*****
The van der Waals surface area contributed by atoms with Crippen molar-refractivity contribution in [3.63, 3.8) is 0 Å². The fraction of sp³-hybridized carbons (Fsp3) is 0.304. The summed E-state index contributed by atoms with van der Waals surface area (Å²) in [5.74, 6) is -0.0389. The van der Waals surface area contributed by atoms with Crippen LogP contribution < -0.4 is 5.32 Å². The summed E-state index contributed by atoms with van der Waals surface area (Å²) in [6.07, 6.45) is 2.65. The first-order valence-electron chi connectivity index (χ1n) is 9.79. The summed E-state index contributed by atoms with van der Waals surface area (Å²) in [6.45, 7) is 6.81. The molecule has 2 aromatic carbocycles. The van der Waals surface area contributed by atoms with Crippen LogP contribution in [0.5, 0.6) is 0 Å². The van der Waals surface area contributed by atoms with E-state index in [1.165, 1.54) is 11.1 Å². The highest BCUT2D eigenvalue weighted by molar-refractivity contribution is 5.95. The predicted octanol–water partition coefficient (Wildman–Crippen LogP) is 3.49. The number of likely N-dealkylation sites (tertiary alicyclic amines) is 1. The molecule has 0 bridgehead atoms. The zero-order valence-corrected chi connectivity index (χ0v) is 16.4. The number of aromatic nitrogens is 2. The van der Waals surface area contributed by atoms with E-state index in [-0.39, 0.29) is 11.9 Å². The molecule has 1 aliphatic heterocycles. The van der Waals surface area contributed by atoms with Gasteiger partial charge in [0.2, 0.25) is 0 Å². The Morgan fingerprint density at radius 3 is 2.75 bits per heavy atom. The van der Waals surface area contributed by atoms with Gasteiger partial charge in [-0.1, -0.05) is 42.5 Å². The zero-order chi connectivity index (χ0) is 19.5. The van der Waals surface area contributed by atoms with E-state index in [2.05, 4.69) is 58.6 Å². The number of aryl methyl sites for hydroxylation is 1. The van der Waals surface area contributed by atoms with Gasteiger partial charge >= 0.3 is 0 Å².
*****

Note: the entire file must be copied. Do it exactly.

The van der Waals surface area contributed by atoms with Crippen molar-refractivity contribution in [3.63, 3.8) is 0 Å². The fraction of sp³-hybridized carbons (Fsp3) is 0.304. The summed E-state index contributed by atoms with van der Waals surface area (Å²) in [5.74, 6) is -0.0389. The van der Waals surface area contributed by atoms with Crippen LogP contribution < -0.4 is 5.32 Å². The summed E-state index contributed by atoms with van der Waals surface area (Å²) in [6.07, 6.45) is 2.65. The first-order valence-electron chi connectivity index (χ1n) is 9.79. The summed E-state index contributed by atoms with van der Waals surface area (Å²) in [6.45, 7) is 6.81. The molecule has 2 aromatic carbocycles. The van der Waals surface area contributed by atoms with Crippen LogP contribution in [0.5, 0.6) is 0 Å². The van der Waals surface area contributed by atoms with E-state index in [1.165, 1.54) is 11.1 Å². The highest BCUT2D eigenvalue weighted by molar-refractivity contribution is 5.95. The predicted octanol–water partition coefficient (Wildman–Crippen LogP) is 3.49. The number of likely N-dealkylation sites (tertiary alicyclic amines) is 1. The molecule has 0 bridgehead atoms. The zero-order valence-corrected chi connectivity index (χ0v) is 16.4. The number of aromatic nitrogens is 2. The van der Waals surface area contributed by atoms with E-state index in [-0.39, 0.29) is 11.9 Å². The molecule has 1 aliphatic heterocycles. The van der Waals surface area contributed by atoms with Gasteiger partial charge in [0.2, 0.25) is 0 Å². The Morgan fingerprint density at radius 3 is 2.75 bits per heavy atom. The van der Waals surface area contributed by atoms with Gasteiger partial charge in [-0.1, -0.05) is 42.5 Å². The zero-order chi connectivity index (χ0) is 19.5. The van der Waals surface area contributed by atoms with E-state index in [2.05, 4.69) is 58.6 Å². The number of aryl methyl sites for hydroxylation is 1. The van der Waals surface area contributed by atoms with Gasteiger partial charge >= 0.3 is 0 Å².